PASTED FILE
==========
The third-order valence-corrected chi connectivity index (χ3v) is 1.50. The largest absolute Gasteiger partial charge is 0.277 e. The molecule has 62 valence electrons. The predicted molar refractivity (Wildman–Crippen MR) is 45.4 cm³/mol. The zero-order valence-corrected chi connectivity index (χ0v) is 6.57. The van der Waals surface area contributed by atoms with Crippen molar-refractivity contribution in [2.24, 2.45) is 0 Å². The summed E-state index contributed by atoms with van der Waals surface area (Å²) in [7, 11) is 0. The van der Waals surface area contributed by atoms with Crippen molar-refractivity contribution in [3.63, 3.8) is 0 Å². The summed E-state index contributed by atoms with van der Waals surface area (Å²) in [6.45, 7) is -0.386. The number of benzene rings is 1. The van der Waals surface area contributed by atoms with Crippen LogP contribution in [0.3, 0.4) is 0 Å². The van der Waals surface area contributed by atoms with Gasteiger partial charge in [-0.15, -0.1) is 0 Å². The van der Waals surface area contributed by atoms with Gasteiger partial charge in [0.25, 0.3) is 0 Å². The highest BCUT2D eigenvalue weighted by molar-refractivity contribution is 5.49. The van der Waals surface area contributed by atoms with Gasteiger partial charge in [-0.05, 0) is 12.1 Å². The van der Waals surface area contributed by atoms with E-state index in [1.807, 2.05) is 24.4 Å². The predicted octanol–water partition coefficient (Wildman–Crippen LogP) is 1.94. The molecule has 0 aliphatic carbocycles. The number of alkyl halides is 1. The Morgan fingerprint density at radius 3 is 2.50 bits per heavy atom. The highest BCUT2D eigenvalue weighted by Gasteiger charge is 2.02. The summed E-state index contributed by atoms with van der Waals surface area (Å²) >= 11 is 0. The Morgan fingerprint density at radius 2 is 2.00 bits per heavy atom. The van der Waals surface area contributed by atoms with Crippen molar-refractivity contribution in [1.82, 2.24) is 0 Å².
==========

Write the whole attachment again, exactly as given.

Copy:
The third-order valence-corrected chi connectivity index (χ3v) is 1.50. The largest absolute Gasteiger partial charge is 0.277 e. The molecule has 62 valence electrons. The predicted molar refractivity (Wildman–Crippen MR) is 45.4 cm³/mol. The zero-order valence-corrected chi connectivity index (χ0v) is 6.57. The van der Waals surface area contributed by atoms with Crippen molar-refractivity contribution in [2.24, 2.45) is 0 Å². The summed E-state index contributed by atoms with van der Waals surface area (Å²) in [7, 11) is 0. The van der Waals surface area contributed by atoms with Crippen molar-refractivity contribution in [3.63, 3.8) is 0 Å². The summed E-state index contributed by atoms with van der Waals surface area (Å²) in [6.45, 7) is -0.386. The number of benzene rings is 1. The van der Waals surface area contributed by atoms with Crippen LogP contribution in [0.3, 0.4) is 0 Å². The van der Waals surface area contributed by atoms with Gasteiger partial charge in [-0.15, -0.1) is 0 Å². The van der Waals surface area contributed by atoms with Gasteiger partial charge in [0.25, 0.3) is 0 Å². The highest BCUT2D eigenvalue weighted by molar-refractivity contribution is 5.49. The van der Waals surface area contributed by atoms with Gasteiger partial charge in [-0.05, 0) is 12.1 Å². The van der Waals surface area contributed by atoms with E-state index in [1.807, 2.05) is 24.4 Å². The predicted octanol–water partition coefficient (Wildman–Crippen LogP) is 1.94. The molecule has 0 aliphatic carbocycles. The number of alkyl halides is 1. The Morgan fingerprint density at radius 3 is 2.50 bits per heavy atom. The highest BCUT2D eigenvalue weighted by Gasteiger charge is 2.02. The summed E-state index contributed by atoms with van der Waals surface area (Å²) >= 11 is 0. The Morgan fingerprint density at radius 2 is 2.00 bits per heavy atom. The van der Waals surface area contributed by atoms with Crippen molar-refractivity contribution in [1.82, 2.24) is 0 Å².